loose. He's having fun here, and including us in the game. When
Kitri's father Lorenzo (the energetic Ashley Wheater, also an SFB
ballet master) finally catches up with the lovers at a tavern, persistently
denying them the right to marry, Basilio stages his own suicide
to try to hoodwink Papa one last time. His timing is perfect: After
presumably stabbing himself, while Lorenzo isn't looking Basilio
lowers his cloak from his face to peer out at us conspiratorially,
drops the cloak on the floor and then faints on it, but not before
a quick funny glance to make sure it's there to pad his landing.
This sequence produced something I rarely observe at the ballet:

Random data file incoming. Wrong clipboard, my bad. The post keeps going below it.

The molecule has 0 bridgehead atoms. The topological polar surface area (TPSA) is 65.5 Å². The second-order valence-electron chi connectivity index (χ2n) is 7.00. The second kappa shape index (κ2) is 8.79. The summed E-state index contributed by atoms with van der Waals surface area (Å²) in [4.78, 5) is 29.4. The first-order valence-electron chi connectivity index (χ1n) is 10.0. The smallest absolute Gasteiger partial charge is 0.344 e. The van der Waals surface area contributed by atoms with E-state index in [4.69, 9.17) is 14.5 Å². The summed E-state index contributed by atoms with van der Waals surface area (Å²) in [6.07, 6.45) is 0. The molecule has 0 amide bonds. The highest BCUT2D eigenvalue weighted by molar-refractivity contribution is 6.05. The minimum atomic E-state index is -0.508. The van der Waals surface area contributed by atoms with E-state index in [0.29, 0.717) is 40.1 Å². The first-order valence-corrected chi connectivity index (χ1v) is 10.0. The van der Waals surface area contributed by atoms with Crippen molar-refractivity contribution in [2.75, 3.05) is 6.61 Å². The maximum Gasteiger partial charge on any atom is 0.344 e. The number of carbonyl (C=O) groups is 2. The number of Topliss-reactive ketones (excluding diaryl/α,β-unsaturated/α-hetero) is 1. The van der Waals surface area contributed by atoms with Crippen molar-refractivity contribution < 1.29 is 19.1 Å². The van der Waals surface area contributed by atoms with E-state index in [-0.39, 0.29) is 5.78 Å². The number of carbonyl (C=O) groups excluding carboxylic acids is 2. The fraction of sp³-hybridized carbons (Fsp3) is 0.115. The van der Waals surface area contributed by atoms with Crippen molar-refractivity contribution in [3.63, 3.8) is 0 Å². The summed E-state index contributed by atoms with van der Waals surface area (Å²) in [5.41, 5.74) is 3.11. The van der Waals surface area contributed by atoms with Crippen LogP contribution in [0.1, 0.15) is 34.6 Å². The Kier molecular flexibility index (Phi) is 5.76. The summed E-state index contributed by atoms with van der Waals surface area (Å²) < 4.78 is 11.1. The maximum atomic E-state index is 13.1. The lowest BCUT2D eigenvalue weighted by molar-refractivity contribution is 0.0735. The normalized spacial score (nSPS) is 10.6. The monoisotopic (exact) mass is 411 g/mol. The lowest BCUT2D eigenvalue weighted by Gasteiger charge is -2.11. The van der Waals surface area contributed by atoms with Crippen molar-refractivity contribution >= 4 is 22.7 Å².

An audience actually laughing robustly at pantomime!
LeBlanc and Garcia perfectly
capture the essence of Kitri and Basilio, both as individuals and
as a couple: They are not just consorts, but cohorts, continuingly
and amusingly plotting ways to evade Papa and stay together. Even
moreso with DQ's own story eclipsed thanks to the excision of the
prologue, this story becomes their odyssey, a sort of road picture.
As much as intimate moments, it's experience that makes lovers true
companions de la route, and this is the effect of LeBlanc
and Garcia's adventures in flight from her father. If they were
merely infatuated flirts of a kind at the beginning, by the end
they've grown together and truly bonded.
One of those adventures
occurs in a gypsy camp, and this is also where the weaknesses of
Tomasson and Possokhov's choreography (it's unclear who was responsible
for what) are the most glaring. Tightly coiled in his solo, Hansuke